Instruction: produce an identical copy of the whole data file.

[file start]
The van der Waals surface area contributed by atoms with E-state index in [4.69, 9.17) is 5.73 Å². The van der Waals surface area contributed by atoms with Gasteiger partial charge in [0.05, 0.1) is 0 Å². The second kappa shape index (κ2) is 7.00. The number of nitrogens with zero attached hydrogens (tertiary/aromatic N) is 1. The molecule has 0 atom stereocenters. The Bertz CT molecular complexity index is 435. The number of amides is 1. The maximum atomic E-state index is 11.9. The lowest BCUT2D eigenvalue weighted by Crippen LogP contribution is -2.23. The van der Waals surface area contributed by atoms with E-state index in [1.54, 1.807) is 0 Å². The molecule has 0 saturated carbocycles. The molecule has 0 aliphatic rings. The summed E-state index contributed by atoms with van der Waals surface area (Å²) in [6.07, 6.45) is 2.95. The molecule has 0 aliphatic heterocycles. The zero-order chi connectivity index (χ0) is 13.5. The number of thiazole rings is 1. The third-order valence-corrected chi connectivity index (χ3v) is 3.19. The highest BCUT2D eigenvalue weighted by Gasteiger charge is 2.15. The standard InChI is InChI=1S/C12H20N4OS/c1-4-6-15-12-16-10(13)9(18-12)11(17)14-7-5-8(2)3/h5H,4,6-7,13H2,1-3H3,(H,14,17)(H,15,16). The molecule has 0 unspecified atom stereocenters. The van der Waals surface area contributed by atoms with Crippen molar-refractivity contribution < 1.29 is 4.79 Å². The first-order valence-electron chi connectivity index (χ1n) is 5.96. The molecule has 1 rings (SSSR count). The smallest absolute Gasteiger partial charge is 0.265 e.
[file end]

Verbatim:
The van der Waals surface area contributed by atoms with E-state index in [4.69, 9.17) is 5.73 Å². The van der Waals surface area contributed by atoms with Gasteiger partial charge in [0.05, 0.1) is 0 Å². The second kappa shape index (κ2) is 7.00. The number of nitrogens with zero attached hydrogens (tertiary/aromatic N) is 1. The molecule has 0 atom stereocenters. The Bertz CT molecular complexity index is 435. The number of amides is 1. The maximum atomic E-state index is 11.9. The lowest BCUT2D eigenvalue weighted by Crippen LogP contribution is -2.23. The van der Waals surface area contributed by atoms with E-state index in [1.54, 1.807) is 0 Å². The molecule has 0 saturated carbocycles. The molecule has 0 aliphatic rings. The summed E-state index contributed by atoms with van der Waals surface area (Å²) in [6.07, 6.45) is 2.95. The molecule has 0 aliphatic heterocycles. The zero-order chi connectivity index (χ0) is 13.5. The number of thiazole rings is 1. The third-order valence-corrected chi connectivity index (χ3v) is 3.19. The highest BCUT2D eigenvalue weighted by Gasteiger charge is 2.15. The standard InChI is InChI=1S/C12H20N4OS/c1-4-6-15-12-16-10(13)9(18-12)11(17)14-7-5-8(2)3/h5H,4,6-7,13H2,1-3H3,(H,14,17)(H,15,16). The molecule has 0 unspecified atom stereocenters. The van der Waals surface area contributed by atoms with Crippen molar-refractivity contribution < 1.29 is 4.79 Å². The first-order valence-electron chi connectivity index (χ1n) is 5.96. The molecule has 1 rings (SSSR count). The smallest absolute Gasteiger partial charge is 0.265 e.